Scotland: Closer than you might think

Legacy Foresight has recently conducted a review of the Scottish legacy market, to understand what similarities and differences exist north and south of the border. Our latest recruit, Kathryn Horsley analysed the charity performance data collated for the project – here she discusses some of the emerging findings.

Looking at the headline numbers alone, we immediately see that Scotland lags behind its southern neighbours in terms of the number of legacies given. In Scotland 3.8% of deaths result in a charitable will, compared to 6.6% in England & Wales.

This begs two questions: why do so few Scottish deaths result in a charitable gift and how can this trend be influenced? Our research suggests that there are two main drivers of lower legacy giving in Scotland. Firstly, awareness of leaving a charitable donation is slightly lower. According to a recent survey for Remember A Charity, 10% of Scottish people were unaware that you could leave a charitable donation in your will – the highest reported level in the UK. That said, our own surveys (Populus, April & December 2013) show that four in ten Scots are open to the idea of leaving a charitable gift; and this level is very similar to the rest of the country.

Secondly because it is simply less affordable. Compared to England, fewer Scottish estates go to probate, less of those estates include a property and the prices of those properties are lower. For example, in 2014 the average Scottish property was worth £184,000 compared to £267,000 across the UK as a whole. Interestingly though, when Scottish people do leave a charitable gift in their will, it is on average worth more than in the UK, somewhat closing the gap between the two regions.

For charities, the good news is that lower legacy giving in Scotland is probably not due to an inherent cultural divide, but more due to circumstances and awareness … arguably both things that are quicker to change and easier to influence.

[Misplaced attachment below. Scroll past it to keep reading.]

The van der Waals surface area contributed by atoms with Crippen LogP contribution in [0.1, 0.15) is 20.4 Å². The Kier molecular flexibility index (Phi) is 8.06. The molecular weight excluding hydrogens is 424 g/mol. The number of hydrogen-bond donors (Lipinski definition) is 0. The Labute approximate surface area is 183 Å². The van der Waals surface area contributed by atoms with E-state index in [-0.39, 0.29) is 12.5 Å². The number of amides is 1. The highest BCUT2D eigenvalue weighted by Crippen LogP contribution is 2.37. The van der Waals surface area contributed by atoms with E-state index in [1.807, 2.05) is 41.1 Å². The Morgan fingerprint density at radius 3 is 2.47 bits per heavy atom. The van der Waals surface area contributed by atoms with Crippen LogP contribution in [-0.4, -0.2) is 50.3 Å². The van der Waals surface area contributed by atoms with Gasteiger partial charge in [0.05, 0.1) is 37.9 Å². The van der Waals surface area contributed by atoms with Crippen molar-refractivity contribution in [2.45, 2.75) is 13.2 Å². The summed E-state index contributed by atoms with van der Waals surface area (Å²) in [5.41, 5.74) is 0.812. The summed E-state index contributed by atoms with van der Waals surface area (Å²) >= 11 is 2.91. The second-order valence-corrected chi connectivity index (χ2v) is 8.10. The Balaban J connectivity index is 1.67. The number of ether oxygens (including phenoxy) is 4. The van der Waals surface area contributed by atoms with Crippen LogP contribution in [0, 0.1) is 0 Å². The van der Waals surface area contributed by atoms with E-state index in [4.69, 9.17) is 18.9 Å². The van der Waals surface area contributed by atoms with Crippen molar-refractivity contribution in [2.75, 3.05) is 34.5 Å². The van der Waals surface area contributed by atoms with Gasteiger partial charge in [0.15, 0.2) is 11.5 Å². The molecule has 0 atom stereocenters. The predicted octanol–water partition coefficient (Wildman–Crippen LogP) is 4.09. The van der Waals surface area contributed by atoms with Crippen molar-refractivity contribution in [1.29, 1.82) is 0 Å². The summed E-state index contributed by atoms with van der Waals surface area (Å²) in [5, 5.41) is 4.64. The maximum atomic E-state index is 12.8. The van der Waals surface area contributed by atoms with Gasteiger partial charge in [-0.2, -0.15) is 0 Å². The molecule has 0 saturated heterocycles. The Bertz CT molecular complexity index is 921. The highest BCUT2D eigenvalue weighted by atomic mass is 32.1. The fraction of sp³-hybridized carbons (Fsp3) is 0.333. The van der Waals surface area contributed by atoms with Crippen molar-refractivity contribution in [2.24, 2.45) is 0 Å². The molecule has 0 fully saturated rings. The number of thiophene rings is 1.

An ongoing assumption of this work, especially in light of the independence debate, was that Scottish people were more likely to support purely Scottish charities and that cross-border charities might struggle to gain traction north of the border. At present, this is certainly not the case – cross-border charities account for more than half of the combined income of the top 50 Scottish legacy charities, with Cancer Research UK standing out at 14%. There are significant purely-Scottish charities represented in the top 10 legacy charities, namely National Trust for Scotland, SSPCA and Erskine, but UK-wide charities should take heart in the fact that the Scottish market is open to cross-border causes.

Another factor of interest to all charities is the similarity in the priorities of Scottish legators when compared with their English and Welsh counterparts. Overall, the types of charities supported are very similar in both countries, with health, animal and development charities featuring strongly in each. There is, however, one striking difference between the two markets: health charities control a significantly larger share in Scotland, accounting for 45% of legacy income vs. only 38% across the UK as a whole.

There are a couple of reasons why this might be; firstly, Scottish people have a lower life expectancy and higher incidence of some diseases (especially heart and lung disease), so personal experience of illness and bereavement is higher.

Secondly, Scotland is perhaps a more traditional market in terms of legacy giving, and so we see stronger support for more mainstream cause areas compared to the newer types of cause area such as environment and development. Again, these trends may not be the permanent status quo; so as we see the Scottish/English health gap close and the Scottish legacy market develop, we may see a shift towards more contemporary causes, as in the UK as a whole.

Overall, it seems a positive picture for Scottish and cross-border charities alike. Our work suggests that the messages that appeal to English legators should also apply to Scottish people and the market is likely to develop similarly to the UK as a whole, albeit a little more slowly.

The Scottish Legacy Market review was funded by a group of 16 UK charities. We are grateful to them for letting us share some headline findings. For a full ranking of the top 50 Scottish legacy charities, click here.